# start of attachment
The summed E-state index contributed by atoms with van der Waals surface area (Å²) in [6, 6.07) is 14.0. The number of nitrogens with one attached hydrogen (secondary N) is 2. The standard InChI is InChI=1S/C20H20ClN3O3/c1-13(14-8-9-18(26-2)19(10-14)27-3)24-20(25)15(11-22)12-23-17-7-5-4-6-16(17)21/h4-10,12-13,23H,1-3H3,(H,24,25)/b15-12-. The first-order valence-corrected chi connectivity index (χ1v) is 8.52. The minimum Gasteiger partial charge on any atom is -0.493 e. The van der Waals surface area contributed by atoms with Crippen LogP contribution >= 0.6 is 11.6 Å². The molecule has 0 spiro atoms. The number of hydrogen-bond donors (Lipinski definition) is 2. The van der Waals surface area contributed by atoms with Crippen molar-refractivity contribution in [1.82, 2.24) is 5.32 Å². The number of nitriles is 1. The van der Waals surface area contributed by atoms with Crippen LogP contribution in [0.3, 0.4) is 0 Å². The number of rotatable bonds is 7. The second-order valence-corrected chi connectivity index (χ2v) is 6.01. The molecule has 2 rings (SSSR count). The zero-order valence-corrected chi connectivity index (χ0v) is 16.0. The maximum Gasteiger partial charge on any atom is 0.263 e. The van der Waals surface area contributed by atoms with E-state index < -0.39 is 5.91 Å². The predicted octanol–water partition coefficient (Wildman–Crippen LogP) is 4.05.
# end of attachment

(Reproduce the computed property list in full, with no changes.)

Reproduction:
The summed E-state index contributed by atoms with van der Waals surface area (Å²) in [6, 6.07) is 14.0. The number of nitrogens with one attached hydrogen (secondary N) is 2. The standard InChI is InChI=1S/C20H20ClN3O3/c1-13(14-8-9-18(26-2)19(10-14)27-3)24-20(25)15(11-22)12-23-17-7-5-4-6-16(17)21/h4-10,12-13,23H,1-3H3,(H,24,25)/b15-12-. The first-order valence-corrected chi connectivity index (χ1v) is 8.52. The minimum Gasteiger partial charge on any atom is -0.493 e. The van der Waals surface area contributed by atoms with Crippen LogP contribution >= 0.6 is 11.6 Å². The molecule has 0 spiro atoms. The number of hydrogen-bond donors (Lipinski definition) is 2. The van der Waals surface area contributed by atoms with Crippen molar-refractivity contribution in [1.82, 2.24) is 5.32 Å². The number of nitriles is 1. The van der Waals surface area contributed by atoms with Crippen LogP contribution in [0.3, 0.4) is 0 Å². The number of rotatable bonds is 7. The second-order valence-corrected chi connectivity index (χ2v) is 6.01. The molecule has 2 rings (SSSR count). The zero-order valence-corrected chi connectivity index (χ0v) is 16.0. The maximum Gasteiger partial charge on any atom is 0.263 e. The van der Waals surface area contributed by atoms with E-state index < -0.39 is 5.91 Å². The predicted octanol–water partition coefficient (Wildman–Crippen LogP) is 4.05.